Hotel for Dogs

Starring: Starring Emma Roberts, Jake Austin, Lisa Kudrow, and Don Cheadle. Directed by Thor Freudenthal
100 mins
Rating: Rated PG (Mild coarse language)

This is a story of two orphaned children, Andi (Emma Roberts) and Bruce (Jake Austin), her younger brother, and is a film adaption of the Louis Duncan novel of the same name. Andi and Bruce are under the care of two unsuitable foster-parents – their fifth in succession - and they own a pet dog, Friday, who they have been trying to hide for three years. Friday is a permanently hungry Jack Russell Terrier. Desperate to find a place for Friday, they find a new home for him in an abandoned hotel, occupied by two other dogs. Bruce happens to be something of a mechanical genius and he begins constructing devices to make Friday, and his friends (soon to arrive at the hotel), happy in the new home. The barking dogs start to make the neighbours suspicious and Bruce’s job is to invent more contraptions to make the dogs content. The various breeds in the movie demonstrate well-known behavioural problems for dog-owners. There is Shep, the Border Collie, who constantly herds; Romeo, the Chinese Crested, who is amorously inclined towards Juliet, the poodle; Cooper, an English Bulldog who wants to chew every object in sight; Georgia the compulsive fetcher who is looked after by Lenny, the Bull Mastiff, who has to gaze out of open windows in order to be happy; and a Beauceron, who has problems with being a guard dog. All of the dogs offer great testimony to the competence of their trainers; and they were all coached by professionals to handle the mechanical devices that Bruce builds to keep their neuroses in check. To use words in the film, it is “awesome” to see the dogs queue up in assembly-line fashion for feeding and defecating, two key habits which keep every dog owner earnestly pre-occupied on a daily basis. The devices are necessary to quieten the dogs and make it look as if there are no dogs in the hotel, and the dog catchers lurking outside are meant to think there is nothing for them to catch.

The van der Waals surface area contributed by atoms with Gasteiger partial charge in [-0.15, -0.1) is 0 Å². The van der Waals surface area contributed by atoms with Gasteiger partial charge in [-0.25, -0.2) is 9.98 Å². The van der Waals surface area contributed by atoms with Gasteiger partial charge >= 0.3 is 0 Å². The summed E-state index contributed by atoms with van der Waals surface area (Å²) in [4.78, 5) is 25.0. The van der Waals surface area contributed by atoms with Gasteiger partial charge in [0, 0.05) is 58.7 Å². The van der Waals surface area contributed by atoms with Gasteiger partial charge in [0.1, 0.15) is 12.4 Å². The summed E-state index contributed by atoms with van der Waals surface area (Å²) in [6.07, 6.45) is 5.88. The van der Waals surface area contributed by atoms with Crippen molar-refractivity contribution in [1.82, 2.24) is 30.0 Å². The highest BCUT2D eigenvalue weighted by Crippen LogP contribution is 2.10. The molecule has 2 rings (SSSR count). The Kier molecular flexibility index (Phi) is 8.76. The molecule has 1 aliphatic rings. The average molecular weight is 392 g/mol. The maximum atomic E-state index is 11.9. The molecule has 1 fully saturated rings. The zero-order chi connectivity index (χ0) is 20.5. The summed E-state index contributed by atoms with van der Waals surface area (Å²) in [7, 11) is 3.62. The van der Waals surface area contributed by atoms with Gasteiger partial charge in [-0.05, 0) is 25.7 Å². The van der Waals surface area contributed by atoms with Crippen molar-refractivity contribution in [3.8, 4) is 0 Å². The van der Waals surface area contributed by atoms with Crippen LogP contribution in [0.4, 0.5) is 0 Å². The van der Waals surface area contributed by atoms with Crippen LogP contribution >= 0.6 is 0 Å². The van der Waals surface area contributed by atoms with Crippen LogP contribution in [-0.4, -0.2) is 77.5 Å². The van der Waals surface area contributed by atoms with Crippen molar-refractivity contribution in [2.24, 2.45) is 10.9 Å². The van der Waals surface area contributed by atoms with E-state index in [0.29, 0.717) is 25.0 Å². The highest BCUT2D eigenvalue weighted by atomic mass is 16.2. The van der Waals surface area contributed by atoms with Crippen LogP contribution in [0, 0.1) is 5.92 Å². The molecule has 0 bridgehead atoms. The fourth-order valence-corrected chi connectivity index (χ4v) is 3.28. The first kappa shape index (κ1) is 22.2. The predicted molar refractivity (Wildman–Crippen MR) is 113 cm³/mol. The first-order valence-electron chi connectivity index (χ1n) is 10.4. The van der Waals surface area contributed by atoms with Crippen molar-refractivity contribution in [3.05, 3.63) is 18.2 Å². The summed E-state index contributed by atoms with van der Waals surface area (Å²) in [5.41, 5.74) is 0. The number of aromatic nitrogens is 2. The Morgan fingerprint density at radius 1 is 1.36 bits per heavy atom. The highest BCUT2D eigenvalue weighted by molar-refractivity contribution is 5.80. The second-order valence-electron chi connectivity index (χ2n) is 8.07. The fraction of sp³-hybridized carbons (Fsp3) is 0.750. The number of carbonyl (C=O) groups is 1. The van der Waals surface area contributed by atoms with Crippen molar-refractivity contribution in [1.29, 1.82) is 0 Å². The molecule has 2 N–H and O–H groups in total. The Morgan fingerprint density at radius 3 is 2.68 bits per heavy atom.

The people involved in this film (from the Director and Producer right down to the Actors) obviously love dogs and the movie captures very well the special relationships that can exist between dogs and children. It is refreshing to see that the film is not animated; it is a live action movie and will appeal for just that reason. The movie for the most part uses shelter dogs, which needed to belong to someone. They were collected six months before the movie began and 16 weeks were spent in intensively training them. The movie stresses the belongingness of both the children to others, and the belongingness to the children of the dogs themselves. There is a strong family feel to the movie. Lisa Kudrow, unfortunately, has a very unattractive role as a cantankerous, hippie foster-parent, but Don Cheadle plays warmly the role  of a social worker, who tries to keep the kids (and dogs) out of trouble, and who eventually saves the day.    

There are some glorious opportunities for attributing a wide range of human feelings and emotions to the animals. Although the plot-line doesn’t go a long way in the movie, and it opts for the surreal in a disappointing sentimental ending, the film’s possibilities are used to great advantage by the Academy-Award nominee special effects coordinator, Michael Lantieri, who produces some very impressive scenes with the dogs; and he is helped ably by Mark Fowler, the animal coordinator for “Marley and Me.”  The difference between these two movies is that “Marley and Me” finds its humour in two people trying to cope with a dog who misbehaves appallingly and that no doubt required very considerable training. In this film, most of the humour comes from showing what humans, with the aid of some ingenious devices, can do to shape good behaviour in their dogs and how well the animals can respond. 

The film focuses positively on family relationships, and the affectionate bonding, that ties children and their canine friends together, and it has some very funny moments in it. Although it never ever sustains the hilarity of Christopher Guest’s 2000 classic “Best in Show,” it is in the final run a movie that will appeal most to children. But adults will love the final credits where the actors and crew responsible for the movie are all photographed in besotted fashion with their own pets, indicating that, for them at least, their dogs own their world.

Paramount  Out January 15, 2009

Peter W. Sheehan is an associate of the Australian Catholic Office for Film & Broadcasting.

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